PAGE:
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Does Acid Reflux Worsen Asthma? Study Aims to Find Out

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Posted: 5/2/2006

COLUMBUS, Ohio – The connection between asthma and acid reflux – and the expectation that reflux will worsen asthma symptoms – has been suspected by asthma specialists for decades, but good evidence to support this notion currently doesn’t exist.

A new national multicenter study led by pulmonary researchers at Ohio State University Medical Center aims to determine whether treating acid reflux – suffered by up to 35 percent of asthmatics – could play a role in relieving asthma symptoms, especially by reducing the frequency of asthma attacks.

“We’ve known for quite awhile that patients with asthma who also have acid reflux tended to do worse, but there hasn’t been much science behind the relationship,” said Dr. John Mastronarde, a pulmonologist at OSU Medical Center and director of its asthma center. “Whether patients with asthma respond to acid reflux treatment is an important question to answer and has the potential to really improve patients’ quality of life.”

Mastronarde is the project leader for the trial and OSU Medical Center is the lead center among 20 universities nationally that are currently enrolling adult patients with known asthma for six months to see if taking a proton pump inhibitor can alleviate asthma symptoms. Proton pump inhibitors act by preventing the release of acid in the stomach and intestines. The researchers plan to enroll almost 500 patients in the trial, called SARA (study of acid reflux and asthma).

Patients don’t even have to know whether they have acid reflux, also called gastroesophageal reflux disease, or GERD, because up to 20 percent of asthma patients with reflux have a latent form of the disorder and don’t feel heartburn symptoms.

Research participants will be randomized to receive either 40 milligrams of the proton pump inhibitor esomeprazole (marketed under the brand name Nexium) or a placebo and then tracked to determine if their asthma symptoms improve. Researchers will ask a series of questions about symptoms and quality of life issues, monitor patients’ lung function and measure acid in their esophagus.

“That way, we’ll know for sure whether they have acid reflux or not,” Mastronarde said. “Patients who have the silent form of acid reflux and don’t know it could have problems, because they’re likely taking more asthma medicine than they need and taking that extra medication isn’t really helping.”

Mastronarde cautioned, however, that this research is needed to determine whether the proton pump inhibitor offers benefits to asthma patients that outweigh any risks of taking additional medicine that could cause side effects or interact with other drugs.

“If the proton pump inhibitor works, it will be pretty significant because it will give clinicians more guidelines about which asthma patients should be treated for reflux and allow us to be more precise in our treatment. Equally important is determining which patients should not get that medicine if they don’t need it,” he said.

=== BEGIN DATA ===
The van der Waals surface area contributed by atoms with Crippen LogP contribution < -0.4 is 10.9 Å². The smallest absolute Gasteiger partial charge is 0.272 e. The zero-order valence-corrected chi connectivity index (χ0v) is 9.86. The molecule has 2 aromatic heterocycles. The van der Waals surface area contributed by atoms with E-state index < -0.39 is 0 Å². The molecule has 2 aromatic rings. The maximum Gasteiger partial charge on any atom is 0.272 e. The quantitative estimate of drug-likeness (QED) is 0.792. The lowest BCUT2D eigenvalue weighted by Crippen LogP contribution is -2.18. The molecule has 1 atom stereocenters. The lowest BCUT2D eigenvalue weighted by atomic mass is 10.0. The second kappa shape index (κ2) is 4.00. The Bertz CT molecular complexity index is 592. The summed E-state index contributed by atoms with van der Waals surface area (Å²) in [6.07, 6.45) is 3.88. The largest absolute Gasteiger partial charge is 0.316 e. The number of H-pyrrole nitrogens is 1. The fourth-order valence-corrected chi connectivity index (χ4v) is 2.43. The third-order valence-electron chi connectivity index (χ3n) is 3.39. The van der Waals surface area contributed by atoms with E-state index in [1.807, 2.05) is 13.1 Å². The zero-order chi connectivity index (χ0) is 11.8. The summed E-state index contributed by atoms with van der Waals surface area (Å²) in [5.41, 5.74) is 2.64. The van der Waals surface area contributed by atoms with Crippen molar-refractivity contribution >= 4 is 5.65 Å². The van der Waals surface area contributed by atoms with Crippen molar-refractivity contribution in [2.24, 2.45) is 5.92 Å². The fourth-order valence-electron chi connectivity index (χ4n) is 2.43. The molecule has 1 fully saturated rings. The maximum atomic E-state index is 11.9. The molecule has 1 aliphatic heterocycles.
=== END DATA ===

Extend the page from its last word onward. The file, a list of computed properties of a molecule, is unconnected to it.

He said animal studies have produced theories about the association between the two disorders, but no definite answers. Theories suggest acid in the esophagus can trigger asthmatic airways to contract or affect nerves that trigger coughing, or that acid is aspirated into the lungs.

About 20 million Americans have asthma, characterized by coughing, wheezing, tightness in the chest and shortness of breath. Treatment often involves a combination of quick-relief medicines to dilate constricted airways and long-term medications that reduce inflammation or relax muscles. Mastronarde said the combination of medication and education about how to control asthma allows the majority of asthma patients to live a normal life. However, the disease is responsible for between 4,000 and 5,000 deaths in the United States each year.

The SARA trial is jointly funded by the American Lung Association and the National Institutes of Health. Mastronarde co-authored the study protocol with principal investigator Dr. Robert Wise of Johns Hopkins University School of Public Health, which is the data-coordinating center for the study.

OSU Medical Center’s adult asthma clinical research center, based in the Dorothy M. Davis Heart and Lung Research Institute, is one of the few nationally aligned with a pediatric center, which is based at Columbus Children’s Hospital and directed by Dr. Karen McCoy. OSU’s asthma center also has a patient care clinic at the Martha Morehouse Medical Plaza, with several individualized treatment programs for patients with asthma.

The adult asthma clinical research center at OSU Medical Center is currently conducting additional clinical trials concerning asthma treatment and control. Patients with asthma who are interested in learning more about ongoing clinical trials should call the asthma clinical research center at 614-293-4978 or send an e-mail to Lung.Research@osumc.edu

Patient appointments for the adult asthma clinic can be made by calling 614-293-4925.

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Emily Caldwell
Medical Center Communications

Clinical/Translational Research; Lung Diseases; OSU Medical Center